When separatist rebels in the remote Indian state of Manipur banned Hindi movies a decade ago, they had little idea it would trigger a cultural invasion from a country more than 3,200km away.
However, when Bollywood was forced out, the Koreans moved in.
In the markets of the state capital Imphal, shops are packed with DVDs of South Korean films and TV soap operas, as well as CDs of Korean pop stars, with a particular focus on preening boy bands.
Hairdressing salons are covered with headshots of Korean celebrities and offer a wide range of spiky, “Korean-style” cuts, which are hugely popular with young Manipuris of both sexes.
Teenagers also trawl through Gambhir Market, a three-story warren of tiny boutiques, for skinny jeans and other clothing trends inspired by Korean TV shows.
Even the language has made inroads, with Korean phrases like annyeong-haseyo (“hello”), kamsahamnida (“thank you”) and sarang-haeyo (“I love you”) peppering conversations in schoolyards and market places.
“When we’re back at boarding school, my friends and I practice our few phrases of Korean and often talk about what it would be like growing up in Korea,” female student Akshaya Longjam, 14, said.
“It just seems so much fun and everybody is good looking; the girls are pretty and the boys are so cute,” said Longjam, a dedicated fan of the Korean boy band Big Bang and its star singer G-Dragon.
At first glance, Manipur would seem the unlikeliest of takers for the so-called “Korean Wave” of pop culture that swept over China, Japan and much of Southeast Asia at the beginning of the last decade.
Tiny, landlocked and with a population of less than 3 million, Manipur borders Myanmar and is one of India’s “Seven Sisters” — seven northeastern states connected to the rest of India by a sliver of land that arches over Bangladesh.
In the 1970s, 1980s and 1990s, entertainment for Manipuris was largely supplied by India’s dominant cultural force, Bollywood.
However, in 2000, a number of the multiple armed secessionist groups that have been active in Manipur since the 1960s ordered a ban on Hindi movies and Hindi satellite TV channels, in a professed bid to “protect” Manipuri culture.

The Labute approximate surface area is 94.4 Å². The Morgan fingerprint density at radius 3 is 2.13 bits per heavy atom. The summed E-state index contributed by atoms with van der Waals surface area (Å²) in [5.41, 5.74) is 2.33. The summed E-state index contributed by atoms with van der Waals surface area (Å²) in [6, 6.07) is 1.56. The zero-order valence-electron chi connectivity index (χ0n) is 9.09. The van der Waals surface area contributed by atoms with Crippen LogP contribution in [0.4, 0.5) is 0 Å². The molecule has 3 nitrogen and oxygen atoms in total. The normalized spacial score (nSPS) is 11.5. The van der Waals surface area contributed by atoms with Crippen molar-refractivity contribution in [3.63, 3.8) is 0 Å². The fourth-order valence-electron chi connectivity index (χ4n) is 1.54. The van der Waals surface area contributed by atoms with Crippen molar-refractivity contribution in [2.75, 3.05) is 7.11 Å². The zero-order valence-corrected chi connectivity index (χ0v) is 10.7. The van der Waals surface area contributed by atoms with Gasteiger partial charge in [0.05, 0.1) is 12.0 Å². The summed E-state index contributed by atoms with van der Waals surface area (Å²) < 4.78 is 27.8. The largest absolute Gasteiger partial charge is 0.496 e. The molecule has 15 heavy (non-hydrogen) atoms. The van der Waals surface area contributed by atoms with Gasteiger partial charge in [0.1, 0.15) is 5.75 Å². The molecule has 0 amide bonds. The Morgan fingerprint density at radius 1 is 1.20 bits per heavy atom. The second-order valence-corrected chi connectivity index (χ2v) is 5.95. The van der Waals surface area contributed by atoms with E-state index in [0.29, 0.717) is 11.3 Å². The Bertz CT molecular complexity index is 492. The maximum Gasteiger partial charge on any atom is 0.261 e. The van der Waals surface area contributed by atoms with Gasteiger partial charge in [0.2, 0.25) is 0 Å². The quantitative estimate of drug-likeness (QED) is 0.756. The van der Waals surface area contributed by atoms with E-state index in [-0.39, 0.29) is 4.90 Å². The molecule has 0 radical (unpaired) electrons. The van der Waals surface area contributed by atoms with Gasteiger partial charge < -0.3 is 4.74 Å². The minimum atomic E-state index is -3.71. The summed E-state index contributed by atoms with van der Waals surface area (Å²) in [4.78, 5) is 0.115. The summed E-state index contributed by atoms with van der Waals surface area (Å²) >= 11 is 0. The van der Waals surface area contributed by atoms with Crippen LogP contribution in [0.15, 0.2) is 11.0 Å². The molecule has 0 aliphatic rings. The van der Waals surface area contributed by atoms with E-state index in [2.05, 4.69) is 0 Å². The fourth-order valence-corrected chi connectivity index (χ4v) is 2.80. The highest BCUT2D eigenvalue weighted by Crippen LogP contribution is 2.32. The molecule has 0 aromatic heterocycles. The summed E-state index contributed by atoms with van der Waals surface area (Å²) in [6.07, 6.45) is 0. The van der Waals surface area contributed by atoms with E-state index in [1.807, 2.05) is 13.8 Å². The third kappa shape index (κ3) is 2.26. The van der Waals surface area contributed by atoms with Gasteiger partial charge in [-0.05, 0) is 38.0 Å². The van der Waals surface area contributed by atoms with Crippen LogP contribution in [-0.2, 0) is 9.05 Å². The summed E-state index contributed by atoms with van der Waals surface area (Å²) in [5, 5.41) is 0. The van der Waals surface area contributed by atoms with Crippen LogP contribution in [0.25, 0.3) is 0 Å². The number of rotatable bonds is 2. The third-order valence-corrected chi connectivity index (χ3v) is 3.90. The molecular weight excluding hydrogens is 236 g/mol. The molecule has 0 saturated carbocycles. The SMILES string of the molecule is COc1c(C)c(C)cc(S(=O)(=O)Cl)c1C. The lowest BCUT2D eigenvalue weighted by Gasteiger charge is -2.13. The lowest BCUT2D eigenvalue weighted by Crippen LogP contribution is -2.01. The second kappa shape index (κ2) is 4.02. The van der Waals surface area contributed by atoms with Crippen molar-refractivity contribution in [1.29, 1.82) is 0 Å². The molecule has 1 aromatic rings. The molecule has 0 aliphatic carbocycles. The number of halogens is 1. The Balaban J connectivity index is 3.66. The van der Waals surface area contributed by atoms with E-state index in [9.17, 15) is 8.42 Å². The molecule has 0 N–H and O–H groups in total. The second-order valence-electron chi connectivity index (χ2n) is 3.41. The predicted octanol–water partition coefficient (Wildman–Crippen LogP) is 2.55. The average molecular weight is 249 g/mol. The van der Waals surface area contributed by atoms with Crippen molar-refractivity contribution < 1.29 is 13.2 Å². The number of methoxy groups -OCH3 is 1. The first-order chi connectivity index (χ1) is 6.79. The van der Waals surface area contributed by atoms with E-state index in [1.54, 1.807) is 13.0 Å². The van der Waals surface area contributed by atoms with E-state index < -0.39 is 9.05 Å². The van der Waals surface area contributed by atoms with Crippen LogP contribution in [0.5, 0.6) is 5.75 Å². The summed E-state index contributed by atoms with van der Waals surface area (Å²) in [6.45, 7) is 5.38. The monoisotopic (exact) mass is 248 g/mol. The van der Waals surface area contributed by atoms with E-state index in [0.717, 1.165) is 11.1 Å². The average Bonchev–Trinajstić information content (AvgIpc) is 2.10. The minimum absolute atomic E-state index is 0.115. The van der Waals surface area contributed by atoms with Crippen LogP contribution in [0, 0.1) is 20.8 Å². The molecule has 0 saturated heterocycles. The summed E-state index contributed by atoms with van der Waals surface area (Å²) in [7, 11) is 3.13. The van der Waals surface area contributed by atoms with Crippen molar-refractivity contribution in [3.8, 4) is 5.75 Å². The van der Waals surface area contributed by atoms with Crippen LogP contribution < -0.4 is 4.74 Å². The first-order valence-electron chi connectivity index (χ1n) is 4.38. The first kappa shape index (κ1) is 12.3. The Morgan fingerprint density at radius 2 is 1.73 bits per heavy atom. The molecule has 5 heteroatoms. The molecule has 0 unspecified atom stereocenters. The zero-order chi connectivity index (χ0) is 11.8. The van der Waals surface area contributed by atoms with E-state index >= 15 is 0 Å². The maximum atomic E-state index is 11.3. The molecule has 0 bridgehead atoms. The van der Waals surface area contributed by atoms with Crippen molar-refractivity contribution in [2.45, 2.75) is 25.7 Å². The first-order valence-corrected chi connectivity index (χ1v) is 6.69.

Backed by threats to bomb recalcitrant cinemas and cable operators, the ban was extremely effective and remains in force today.
Desperate to fill the vacuum, cable operators experimented with whatever came to hand, including Arirang TV, a 24-hour, English-language network based in Seoul that began beaming in a diet of dramas and cultural features.
South Korea’s KBS World followed with its own stable of subtitled soap operas and, within a few months, Manipur was hooked.
“Watching Korean soaps and films takes me away from the realities of daily life in Manipur,” said Soma Lhishram, a 19-year-old college student. “We have a problem with water, electricity, roads ... you name it, but everything looks so perfect in Korea. It’s like a fantasy world.”
The attraction is partly a cultural one. The Mongol roots of ethnic Manipuris mean their physical features are far closer to those of Koreans than other Indians.
The family-oriented soap operas resonate strongly in what is a socially conservative state, while teen romance dramas have a mass following among the young.
Lhishram, a part-time actress, is a particular fan of the high school drama Boys Over Flowers and one of its heartthrob stars, Lee Min-hoo.